Pow! Bam! 'Batman' returns -- but why?

Holy travesty, Batman! "Return to the Batcave: The Misadventures of Adam and Burt" (8 p.m. Sunday, CBS) may put the final nail in the coffin of 1960s nostalgia.

Similar to a "Gilligan's Island" retrospective that ran some time back, "Return" is a movie within a movie, a flashback recreation of the old series folded into a present-day spoof featuring the show's original stars, Adam West and Burt Ward. West has lingered on the fringes of the public spotlight as a kind of third-string William Shatner, a pair of human quotation marks whose mere appearance is supposed to cue the audience for "ironic laughter." The once boyish Ward returns from obscurity after far too many trips to the Bat-fridge.

"Return" proceeds at a tortoise-like pace that almost dares viewers to change the channel. Special appearances by Frank Gorshin, Lee Meriwether and Julie Newmar only serve to remind us of the miles we have put on our personal Batmobile odometers since this show was canceled back in 1968. If you loved the old "Batman," as I did, you'll honor its memory by skipping this atrocity.

  • The new comedy "Oliver Beene" (7:30 p.m. Sunday, Fox) also glances back at the 1960s. Clearly inspired by "The Wonder Years" and "Malcolm in the Middle," "Beene" is narrated by its titular hero (Grant Rosenmeyer), a chubby middle-aged man trapped in the body of an 11-year-old boy. Ninety-nine percent of the show's creativity was spent on clothes, knickknacks, furniture and decor, which affectionately capture the garish excesses of the New Frontier era. "Beene's" remaining budget was squandered on bad scripts that rely heavily on bathroom humor. Forget the '60s -- this laughless sitcom is a crass flashback to "Married With Children."
  • The ambitious cable drama "The Pentagon Papers" (7 p.m. Sunday, FX) recalls Daniel Ellsberg's (James Spader) painful transition from Vietnam hawk and Pentagon adviser to an antiwar zealot who felt compelled to leak a 7,000-page secret history of the war to the press. Featuring a fine cast, including Alan Arkin and Paul Giamatti, "Pentagon" flounders after a strong first act. Despite its flaws, the film and its theme of military secrecy and presidential hubris could not be more timely.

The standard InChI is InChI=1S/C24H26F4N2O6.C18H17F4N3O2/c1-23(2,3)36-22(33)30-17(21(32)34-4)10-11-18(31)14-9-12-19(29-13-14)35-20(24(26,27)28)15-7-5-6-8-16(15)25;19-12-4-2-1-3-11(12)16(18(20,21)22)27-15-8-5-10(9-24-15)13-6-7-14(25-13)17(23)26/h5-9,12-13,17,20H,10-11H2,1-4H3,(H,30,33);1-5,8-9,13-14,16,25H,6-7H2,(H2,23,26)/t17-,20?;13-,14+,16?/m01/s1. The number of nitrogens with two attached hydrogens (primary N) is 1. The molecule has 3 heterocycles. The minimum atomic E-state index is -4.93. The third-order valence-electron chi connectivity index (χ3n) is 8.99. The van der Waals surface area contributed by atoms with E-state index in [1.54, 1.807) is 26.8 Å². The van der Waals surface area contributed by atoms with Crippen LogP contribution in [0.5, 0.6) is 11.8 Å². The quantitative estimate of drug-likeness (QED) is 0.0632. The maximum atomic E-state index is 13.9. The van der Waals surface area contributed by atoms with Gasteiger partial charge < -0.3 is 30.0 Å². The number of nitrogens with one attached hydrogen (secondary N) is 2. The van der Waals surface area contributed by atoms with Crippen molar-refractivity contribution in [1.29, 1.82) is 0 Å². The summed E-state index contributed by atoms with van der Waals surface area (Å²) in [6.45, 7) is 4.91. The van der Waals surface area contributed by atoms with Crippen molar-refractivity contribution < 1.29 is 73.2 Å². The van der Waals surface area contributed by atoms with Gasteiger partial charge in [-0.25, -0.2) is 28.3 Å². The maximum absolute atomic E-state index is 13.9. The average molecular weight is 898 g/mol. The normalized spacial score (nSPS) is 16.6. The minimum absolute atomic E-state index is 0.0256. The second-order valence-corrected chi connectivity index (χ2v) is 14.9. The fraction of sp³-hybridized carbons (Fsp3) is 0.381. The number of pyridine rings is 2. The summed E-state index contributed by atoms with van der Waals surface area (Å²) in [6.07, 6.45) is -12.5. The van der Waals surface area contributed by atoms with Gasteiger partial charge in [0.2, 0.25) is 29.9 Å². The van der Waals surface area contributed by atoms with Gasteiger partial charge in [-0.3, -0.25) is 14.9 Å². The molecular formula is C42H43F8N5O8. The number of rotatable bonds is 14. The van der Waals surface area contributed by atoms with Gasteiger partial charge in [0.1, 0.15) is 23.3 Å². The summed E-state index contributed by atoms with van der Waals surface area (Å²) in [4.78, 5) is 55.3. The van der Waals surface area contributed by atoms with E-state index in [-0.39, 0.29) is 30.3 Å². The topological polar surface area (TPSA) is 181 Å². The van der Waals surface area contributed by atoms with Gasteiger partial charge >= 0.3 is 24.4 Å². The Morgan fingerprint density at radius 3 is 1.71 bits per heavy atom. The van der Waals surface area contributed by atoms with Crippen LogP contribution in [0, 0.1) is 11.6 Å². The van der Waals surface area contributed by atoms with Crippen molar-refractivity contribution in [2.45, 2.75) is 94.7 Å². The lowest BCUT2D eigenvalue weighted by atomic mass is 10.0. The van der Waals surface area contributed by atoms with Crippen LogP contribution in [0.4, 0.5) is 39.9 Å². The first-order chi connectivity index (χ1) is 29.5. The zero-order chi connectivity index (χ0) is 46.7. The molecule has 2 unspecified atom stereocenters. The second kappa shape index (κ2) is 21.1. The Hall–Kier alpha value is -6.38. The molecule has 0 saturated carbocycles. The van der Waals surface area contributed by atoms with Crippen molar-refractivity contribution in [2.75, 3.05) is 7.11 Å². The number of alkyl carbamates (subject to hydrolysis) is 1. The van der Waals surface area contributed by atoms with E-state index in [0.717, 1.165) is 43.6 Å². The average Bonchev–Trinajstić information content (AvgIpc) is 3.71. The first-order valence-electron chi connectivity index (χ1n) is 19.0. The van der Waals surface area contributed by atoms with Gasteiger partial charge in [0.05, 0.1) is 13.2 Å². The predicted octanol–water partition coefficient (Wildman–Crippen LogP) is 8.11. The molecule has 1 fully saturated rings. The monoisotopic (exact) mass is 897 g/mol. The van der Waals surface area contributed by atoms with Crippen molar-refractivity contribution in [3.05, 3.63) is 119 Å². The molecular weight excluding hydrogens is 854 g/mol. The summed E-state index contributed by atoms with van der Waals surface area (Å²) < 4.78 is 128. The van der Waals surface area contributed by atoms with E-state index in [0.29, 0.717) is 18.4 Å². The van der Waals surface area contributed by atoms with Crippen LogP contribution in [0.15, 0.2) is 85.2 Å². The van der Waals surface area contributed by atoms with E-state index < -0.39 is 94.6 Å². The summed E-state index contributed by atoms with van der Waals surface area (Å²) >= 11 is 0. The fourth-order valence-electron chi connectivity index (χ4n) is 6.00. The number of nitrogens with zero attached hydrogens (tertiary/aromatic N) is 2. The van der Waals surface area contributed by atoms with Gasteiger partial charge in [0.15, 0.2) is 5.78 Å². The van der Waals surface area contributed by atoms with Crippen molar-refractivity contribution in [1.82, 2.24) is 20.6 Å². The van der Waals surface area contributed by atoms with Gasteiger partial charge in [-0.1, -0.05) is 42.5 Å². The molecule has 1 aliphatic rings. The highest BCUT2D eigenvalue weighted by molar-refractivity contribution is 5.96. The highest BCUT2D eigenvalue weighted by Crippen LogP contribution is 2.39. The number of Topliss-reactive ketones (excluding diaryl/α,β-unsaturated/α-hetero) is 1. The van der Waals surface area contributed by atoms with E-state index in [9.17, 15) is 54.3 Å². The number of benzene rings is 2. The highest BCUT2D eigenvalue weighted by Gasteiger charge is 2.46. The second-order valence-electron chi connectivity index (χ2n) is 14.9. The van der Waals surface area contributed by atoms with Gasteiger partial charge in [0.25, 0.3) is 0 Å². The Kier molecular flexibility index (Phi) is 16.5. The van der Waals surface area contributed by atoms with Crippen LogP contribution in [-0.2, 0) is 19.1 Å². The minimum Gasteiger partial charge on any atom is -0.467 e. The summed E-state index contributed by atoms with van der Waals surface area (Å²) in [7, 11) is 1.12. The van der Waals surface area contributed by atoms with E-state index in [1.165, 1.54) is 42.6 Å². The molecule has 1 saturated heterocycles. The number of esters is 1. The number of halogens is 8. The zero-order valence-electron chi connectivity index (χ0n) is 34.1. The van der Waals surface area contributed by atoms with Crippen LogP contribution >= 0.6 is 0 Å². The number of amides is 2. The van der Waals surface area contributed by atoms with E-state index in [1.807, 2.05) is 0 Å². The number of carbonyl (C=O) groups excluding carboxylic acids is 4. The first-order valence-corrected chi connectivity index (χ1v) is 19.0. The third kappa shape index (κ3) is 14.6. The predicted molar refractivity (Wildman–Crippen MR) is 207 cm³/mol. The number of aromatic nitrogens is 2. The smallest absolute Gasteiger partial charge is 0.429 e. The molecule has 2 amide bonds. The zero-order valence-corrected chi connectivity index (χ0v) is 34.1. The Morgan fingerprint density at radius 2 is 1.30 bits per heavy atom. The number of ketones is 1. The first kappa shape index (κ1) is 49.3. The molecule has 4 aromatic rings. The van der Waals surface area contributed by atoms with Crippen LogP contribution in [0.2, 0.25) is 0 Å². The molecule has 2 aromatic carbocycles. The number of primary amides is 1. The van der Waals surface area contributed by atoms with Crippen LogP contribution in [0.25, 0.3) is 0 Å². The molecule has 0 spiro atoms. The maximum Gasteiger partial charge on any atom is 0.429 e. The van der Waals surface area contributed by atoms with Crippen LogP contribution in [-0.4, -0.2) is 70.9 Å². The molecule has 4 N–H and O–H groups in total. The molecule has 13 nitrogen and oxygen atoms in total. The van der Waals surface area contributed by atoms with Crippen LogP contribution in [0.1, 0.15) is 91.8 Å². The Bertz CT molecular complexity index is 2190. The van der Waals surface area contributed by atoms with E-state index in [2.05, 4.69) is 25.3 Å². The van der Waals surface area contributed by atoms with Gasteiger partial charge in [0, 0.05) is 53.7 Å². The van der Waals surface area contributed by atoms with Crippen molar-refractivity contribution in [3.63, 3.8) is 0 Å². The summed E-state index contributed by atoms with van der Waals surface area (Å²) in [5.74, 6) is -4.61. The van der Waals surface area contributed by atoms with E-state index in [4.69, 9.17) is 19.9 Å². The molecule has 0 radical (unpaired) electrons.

Tonight's highlights

  • Nicolas Cage, John Cusack and John Malkovich star in the 1997 blow-'em-up "Con Air" (7 p.m., ABC).
  • Steve Zahn and Paul Walker star in the 2001 road thriller "Joy Ride" (7:15 p.m., Cinemax).
  • "Inside Fame" (8 p.m., CMT) profiles country music "bad girl" Tanya Tucker.
  • Twelve contestants compete for the title of "Nashville Star" (8 p.m., USA) at Nashville's Acuff Theater. "Star" will air live every other week.
  • Queen Latifah is host of "Saturday Night Live" (10:30 p.m., NBC).
  • Comic Josh Gardner poses as a tour guide in the travel series spoof "Gerhard Reinke's Wanderlust" (10:30 p.m., Comedy Central).

Sunday's other highlights

  • Scheduled on "60 Minutes" (6 p.m., CBS): Qatar; sperm donors and privacy; controversial detainees.
  • Krusty runs for Congress on "The Simpsons" (7 p.m., Fox).
  • Jeff Corwin gets chased by "Giant Monsters" (7 p.m., Animal Planet), a special-effects-enhanced look at reptiles of the distant past.
  • Thespians honor their own at the Screen Actors Guild Awards (7 p.m., TNT).
  • Ruth's sister (Patricia Clarkson) needs help on "Six Feet Under" (8 p.m., HBO).
  • A death-row inmate threatens McNorris on "Boomtown" (9 p.m., NBC).
  • A rising star meets a bloody end on "Dragnet" (9 p.m., ABC).
  • Twelve Tinseltown women are desperate for dates on the series "Single in L.A." (9 p.m., WE).

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